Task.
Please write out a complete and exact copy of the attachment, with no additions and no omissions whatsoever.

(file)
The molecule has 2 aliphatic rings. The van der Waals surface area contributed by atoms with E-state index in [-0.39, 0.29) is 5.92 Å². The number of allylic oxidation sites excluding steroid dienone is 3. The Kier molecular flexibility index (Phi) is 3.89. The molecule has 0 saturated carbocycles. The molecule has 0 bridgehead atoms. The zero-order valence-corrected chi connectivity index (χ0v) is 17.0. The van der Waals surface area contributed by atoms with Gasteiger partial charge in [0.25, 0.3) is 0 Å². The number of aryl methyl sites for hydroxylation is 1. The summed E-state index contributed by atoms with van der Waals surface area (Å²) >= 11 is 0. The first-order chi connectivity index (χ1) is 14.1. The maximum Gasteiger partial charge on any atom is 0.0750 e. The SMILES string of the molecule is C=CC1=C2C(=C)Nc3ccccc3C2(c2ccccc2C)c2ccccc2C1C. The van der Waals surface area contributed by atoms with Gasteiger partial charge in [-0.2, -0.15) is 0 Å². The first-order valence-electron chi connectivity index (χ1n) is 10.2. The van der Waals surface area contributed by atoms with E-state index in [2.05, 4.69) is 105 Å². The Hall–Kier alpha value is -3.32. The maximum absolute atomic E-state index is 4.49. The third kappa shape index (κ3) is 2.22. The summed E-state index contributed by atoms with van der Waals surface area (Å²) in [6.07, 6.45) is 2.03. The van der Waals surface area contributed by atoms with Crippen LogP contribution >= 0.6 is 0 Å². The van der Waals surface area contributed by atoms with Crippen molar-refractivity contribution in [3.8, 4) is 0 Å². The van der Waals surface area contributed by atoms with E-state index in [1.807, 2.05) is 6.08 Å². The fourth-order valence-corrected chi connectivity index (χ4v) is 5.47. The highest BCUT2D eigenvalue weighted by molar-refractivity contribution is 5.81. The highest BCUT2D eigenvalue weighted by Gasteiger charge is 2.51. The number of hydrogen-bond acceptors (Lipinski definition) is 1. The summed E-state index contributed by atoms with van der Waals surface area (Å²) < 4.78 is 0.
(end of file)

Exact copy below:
The molecule has 2 aliphatic rings. The van der Waals surface area contributed by atoms with E-state index in [-0.39, 0.29) is 5.92 Å². The number of allylic oxidation sites excluding steroid dienone is 3. The Kier molecular flexibility index (Phi) is 3.89. The molecule has 0 saturated carbocycles. The molecule has 0 bridgehead atoms. The zero-order valence-corrected chi connectivity index (χ0v) is 17.0. The van der Waals surface area contributed by atoms with Gasteiger partial charge in [0.25, 0.3) is 0 Å². The number of aryl methyl sites for hydroxylation is 1. The summed E-state index contributed by atoms with van der Waals surface area (Å²) >= 11 is 0. The first-order chi connectivity index (χ1) is 14.1. The maximum Gasteiger partial charge on any atom is 0.0750 e. The SMILES string of the molecule is C=CC1=C2C(=C)Nc3ccccc3C2(c2ccccc2C)c2ccccc2C1C. The van der Waals surface area contributed by atoms with Gasteiger partial charge in [-0.2, -0.15) is 0 Å². The first-order valence-electron chi connectivity index (χ1n) is 10.2. The van der Waals surface area contributed by atoms with E-state index in [2.05, 4.69) is 105 Å². The Hall–Kier alpha value is -3.32. The maximum absolute atomic E-state index is 4.49. The third kappa shape index (κ3) is 2.22. The summed E-state index contributed by atoms with van der Waals surface area (Å²) in [6.07, 6.45) is 2.03. The van der Waals surface area contributed by atoms with Crippen LogP contribution >= 0.6 is 0 Å². The van der Waals surface area contributed by atoms with Crippen molar-refractivity contribution in [3.8, 4) is 0 Å². The van der Waals surface area contributed by atoms with E-state index in [1.807, 2.05) is 6.08 Å². The fourth-order valence-corrected chi connectivity index (χ4v) is 5.47. The highest BCUT2D eigenvalue weighted by molar-refractivity contribution is 5.81. The highest BCUT2D eigenvalue weighted by Gasteiger charge is 2.51. The number of hydrogen-bond acceptors (Lipinski definition) is 1. The summed E-state index contributed by atoms with van der Waals surface area (Å²) < 4.78 is 0.